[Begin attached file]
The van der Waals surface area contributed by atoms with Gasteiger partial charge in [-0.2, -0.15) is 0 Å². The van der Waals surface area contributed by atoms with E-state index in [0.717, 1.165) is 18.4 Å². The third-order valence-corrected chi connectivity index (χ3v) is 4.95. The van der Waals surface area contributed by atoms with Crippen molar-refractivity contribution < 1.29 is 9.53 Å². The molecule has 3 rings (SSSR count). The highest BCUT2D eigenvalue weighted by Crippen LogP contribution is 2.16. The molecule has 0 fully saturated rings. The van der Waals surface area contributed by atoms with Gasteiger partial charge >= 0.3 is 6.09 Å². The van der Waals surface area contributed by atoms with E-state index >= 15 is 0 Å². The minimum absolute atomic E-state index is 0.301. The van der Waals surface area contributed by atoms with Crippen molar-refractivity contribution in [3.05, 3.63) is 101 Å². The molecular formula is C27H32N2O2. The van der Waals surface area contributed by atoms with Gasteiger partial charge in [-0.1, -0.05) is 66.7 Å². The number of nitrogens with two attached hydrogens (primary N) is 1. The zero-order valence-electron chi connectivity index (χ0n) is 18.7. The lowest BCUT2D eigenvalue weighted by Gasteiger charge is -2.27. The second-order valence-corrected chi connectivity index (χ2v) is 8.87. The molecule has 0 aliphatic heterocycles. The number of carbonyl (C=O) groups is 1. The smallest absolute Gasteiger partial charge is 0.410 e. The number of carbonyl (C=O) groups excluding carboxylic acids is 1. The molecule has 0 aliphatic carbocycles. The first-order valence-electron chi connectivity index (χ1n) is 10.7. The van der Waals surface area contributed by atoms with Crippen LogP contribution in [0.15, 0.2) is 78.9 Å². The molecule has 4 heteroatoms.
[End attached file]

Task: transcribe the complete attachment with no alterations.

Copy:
The van der Waals surface area contributed by atoms with Gasteiger partial charge in [-0.2, -0.15) is 0 Å². The van der Waals surface area contributed by atoms with E-state index in [0.717, 1.165) is 18.4 Å². The third-order valence-corrected chi connectivity index (χ3v) is 4.95. The van der Waals surface area contributed by atoms with Crippen molar-refractivity contribution < 1.29 is 9.53 Å². The molecule has 3 rings (SSSR count). The highest BCUT2D eigenvalue weighted by Crippen LogP contribution is 2.16. The molecule has 0 fully saturated rings. The van der Waals surface area contributed by atoms with Gasteiger partial charge >= 0.3 is 6.09 Å². The van der Waals surface area contributed by atoms with E-state index >= 15 is 0 Å². The minimum absolute atomic E-state index is 0.301. The van der Waals surface area contributed by atoms with Crippen molar-refractivity contribution in [3.05, 3.63) is 101 Å². The molecular formula is C27H32N2O2. The van der Waals surface area contributed by atoms with Gasteiger partial charge in [-0.1, -0.05) is 66.7 Å². The number of nitrogens with two attached hydrogens (primary N) is 1. The zero-order valence-electron chi connectivity index (χ0n) is 18.7. The lowest BCUT2D eigenvalue weighted by Gasteiger charge is -2.27. The second-order valence-corrected chi connectivity index (χ2v) is 8.87. The molecule has 0 aliphatic heterocycles. The number of carbonyl (C=O) groups is 1. The smallest absolute Gasteiger partial charge is 0.410 e. The number of carbonyl (C=O) groups excluding carboxylic acids is 1. The molecule has 0 aliphatic carbocycles. The first-order valence-electron chi connectivity index (χ1n) is 10.7. The van der Waals surface area contributed by atoms with Crippen LogP contribution in [0.15, 0.2) is 78.9 Å². The molecule has 4 heteroatoms.